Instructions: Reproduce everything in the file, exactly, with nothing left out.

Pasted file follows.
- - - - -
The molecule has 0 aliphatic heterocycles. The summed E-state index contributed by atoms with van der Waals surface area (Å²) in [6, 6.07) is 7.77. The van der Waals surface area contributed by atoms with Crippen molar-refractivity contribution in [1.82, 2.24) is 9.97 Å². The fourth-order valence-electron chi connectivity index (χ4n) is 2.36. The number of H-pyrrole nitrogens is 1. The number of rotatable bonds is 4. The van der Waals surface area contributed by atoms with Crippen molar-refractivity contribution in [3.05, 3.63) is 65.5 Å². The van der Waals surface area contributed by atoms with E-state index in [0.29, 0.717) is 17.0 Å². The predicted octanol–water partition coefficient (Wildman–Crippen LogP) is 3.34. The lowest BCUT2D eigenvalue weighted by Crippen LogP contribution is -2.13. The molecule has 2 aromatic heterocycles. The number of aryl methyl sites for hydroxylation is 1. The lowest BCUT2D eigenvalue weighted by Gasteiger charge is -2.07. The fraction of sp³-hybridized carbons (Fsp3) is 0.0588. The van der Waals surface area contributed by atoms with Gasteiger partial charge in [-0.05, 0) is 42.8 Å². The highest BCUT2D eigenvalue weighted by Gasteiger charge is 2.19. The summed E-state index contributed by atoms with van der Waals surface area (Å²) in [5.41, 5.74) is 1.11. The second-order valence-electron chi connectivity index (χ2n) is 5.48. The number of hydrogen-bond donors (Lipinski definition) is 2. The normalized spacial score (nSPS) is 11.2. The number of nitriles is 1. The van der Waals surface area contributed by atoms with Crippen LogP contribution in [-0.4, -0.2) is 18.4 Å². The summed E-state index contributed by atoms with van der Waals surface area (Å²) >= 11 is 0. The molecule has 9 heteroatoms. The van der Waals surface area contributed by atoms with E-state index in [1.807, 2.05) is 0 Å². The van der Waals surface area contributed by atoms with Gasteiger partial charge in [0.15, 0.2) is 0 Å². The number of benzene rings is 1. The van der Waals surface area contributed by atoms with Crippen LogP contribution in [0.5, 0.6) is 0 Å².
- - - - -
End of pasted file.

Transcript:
The molecule has 0 aliphatic heterocycles. The summed E-state index contributed by atoms with van der Waals surface area (Å²) in [6, 6.07) is 7.77. The van der Waals surface area contributed by atoms with Crippen molar-refractivity contribution in [1.82, 2.24) is 9.97 Å². The fourth-order valence-electron chi connectivity index (χ4n) is 2.36. The number of H-pyrrole nitrogens is 1. The number of rotatable bonds is 4. The van der Waals surface area contributed by atoms with Crippen molar-refractivity contribution in [3.05, 3.63) is 65.5 Å². The van der Waals surface area contributed by atoms with E-state index in [0.29, 0.717) is 17.0 Å². The predicted octanol–water partition coefficient (Wildman–Crippen LogP) is 3.34. The lowest BCUT2D eigenvalue weighted by Crippen LogP contribution is -2.13. The molecule has 2 aromatic heterocycles. The number of aryl methyl sites for hydroxylation is 1. The lowest BCUT2D eigenvalue weighted by Gasteiger charge is -2.07. The fraction of sp³-hybridized carbons (Fsp3) is 0.0588. The van der Waals surface area contributed by atoms with Gasteiger partial charge in [-0.05, 0) is 42.8 Å². The highest BCUT2D eigenvalue weighted by Gasteiger charge is 2.19. The summed E-state index contributed by atoms with van der Waals surface area (Å²) in [5.41, 5.74) is 1.11. The second-order valence-electron chi connectivity index (χ2n) is 5.48. The number of hydrogen-bond donors (Lipinski definition) is 2. The normalized spacial score (nSPS) is 11.2. The number of nitriles is 1. The van der Waals surface area contributed by atoms with Crippen LogP contribution in [-0.4, -0.2) is 18.4 Å². The summed E-state index contributed by atoms with van der Waals surface area (Å²) >= 11 is 0. The molecule has 9 heteroatoms. The van der Waals surface area contributed by atoms with E-state index in [1.807, 2.05) is 0 Å². The van der Waals surface area contributed by atoms with Gasteiger partial charge in [0.15, 0.2) is 0 Å². The number of benzene rings is 1. The van der Waals surface area contributed by atoms with Crippen LogP contribution in [0.5, 0.6) is 0 Å².